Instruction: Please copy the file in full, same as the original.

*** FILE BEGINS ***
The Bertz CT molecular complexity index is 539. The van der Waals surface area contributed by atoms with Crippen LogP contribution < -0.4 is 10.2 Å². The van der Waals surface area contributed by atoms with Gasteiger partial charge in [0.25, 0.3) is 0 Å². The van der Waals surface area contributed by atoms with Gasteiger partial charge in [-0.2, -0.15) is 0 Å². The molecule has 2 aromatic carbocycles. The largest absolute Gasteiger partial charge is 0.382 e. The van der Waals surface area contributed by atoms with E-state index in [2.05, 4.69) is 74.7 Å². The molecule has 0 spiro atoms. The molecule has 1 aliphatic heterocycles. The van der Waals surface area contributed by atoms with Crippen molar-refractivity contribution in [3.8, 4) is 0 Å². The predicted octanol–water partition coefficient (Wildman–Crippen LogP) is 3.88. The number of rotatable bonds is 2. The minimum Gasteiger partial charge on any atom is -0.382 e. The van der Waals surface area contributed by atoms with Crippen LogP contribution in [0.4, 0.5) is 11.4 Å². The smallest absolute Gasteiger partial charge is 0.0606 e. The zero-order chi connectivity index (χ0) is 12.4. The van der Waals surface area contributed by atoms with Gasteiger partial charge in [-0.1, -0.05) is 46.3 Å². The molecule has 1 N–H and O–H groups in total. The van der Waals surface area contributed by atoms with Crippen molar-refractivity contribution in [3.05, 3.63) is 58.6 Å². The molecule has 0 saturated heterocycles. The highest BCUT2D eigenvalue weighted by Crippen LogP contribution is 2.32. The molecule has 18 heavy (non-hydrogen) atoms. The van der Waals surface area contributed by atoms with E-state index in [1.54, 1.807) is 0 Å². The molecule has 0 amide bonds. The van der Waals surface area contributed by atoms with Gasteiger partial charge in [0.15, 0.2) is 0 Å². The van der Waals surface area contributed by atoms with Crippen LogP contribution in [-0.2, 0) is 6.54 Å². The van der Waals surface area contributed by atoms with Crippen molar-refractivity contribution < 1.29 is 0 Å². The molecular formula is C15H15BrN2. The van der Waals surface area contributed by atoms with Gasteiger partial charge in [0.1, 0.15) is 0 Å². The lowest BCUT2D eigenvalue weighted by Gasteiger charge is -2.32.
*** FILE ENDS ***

The Bertz CT molecular complexity index is 539. The van der Waals surface area contributed by atoms with Crippen LogP contribution < -0.4 is 10.2 Å². The van der Waals surface area contributed by atoms with Gasteiger partial charge in [0.25, 0.3) is 0 Å². The van der Waals surface area contributed by atoms with Gasteiger partial charge in [-0.2, -0.15) is 0 Å². The molecule has 2 aromatic carbocycles. The largest absolute Gasteiger partial charge is 0.382 e. The van der Waals surface area contributed by atoms with E-state index in [2.05, 4.69) is 74.7 Å². The molecule has 0 spiro atoms. The molecule has 1 aliphatic heterocycles. The van der Waals surface area contributed by atoms with Crippen molar-refractivity contribution in [3.8, 4) is 0 Å². The predicted octanol–water partition coefficient (Wildman–Crippen LogP) is 3.88. The number of rotatable bonds is 2. The minimum Gasteiger partial charge on any atom is -0.382 e. The van der Waals surface area contributed by atoms with Crippen LogP contribution in [0.4, 0.5) is 11.4 Å². The smallest absolute Gasteiger partial charge is 0.0606 e. The zero-order chi connectivity index (χ0) is 12.4. The van der Waals surface area contributed by atoms with Gasteiger partial charge in [-0.1, -0.05) is 46.3 Å². The molecule has 1 N–H and O–H groups in total. The van der Waals surface area contributed by atoms with Crippen molar-refractivity contribution in [3.05, 3.63) is 58.6 Å². The molecule has 0 saturated heterocycles. The highest BCUT2D eigenvalue weighted by Crippen LogP contribution is 2.32. The molecule has 18 heavy (non-hydrogen) atoms. The van der Waals surface area contributed by atoms with E-state index in [1.54, 1.807) is 0 Å². The molecule has 0 amide bonds. The van der Waals surface area contributed by atoms with Gasteiger partial charge in [0.15, 0.2) is 0 Å². The van der Waals surface area contributed by atoms with Crippen LogP contribution in [-0.2, 0) is 6.54 Å². The van der Waals surface area contributed by atoms with Crippen molar-refractivity contribution < 1.29 is 0 Å². The molecular formula is C15H15BrN2. The van der Waals surface area contributed by atoms with Gasteiger partial charge in [0.1, 0.15) is 0 Å². The lowest BCUT2D eigenvalue weighted by Gasteiger charge is -2.32.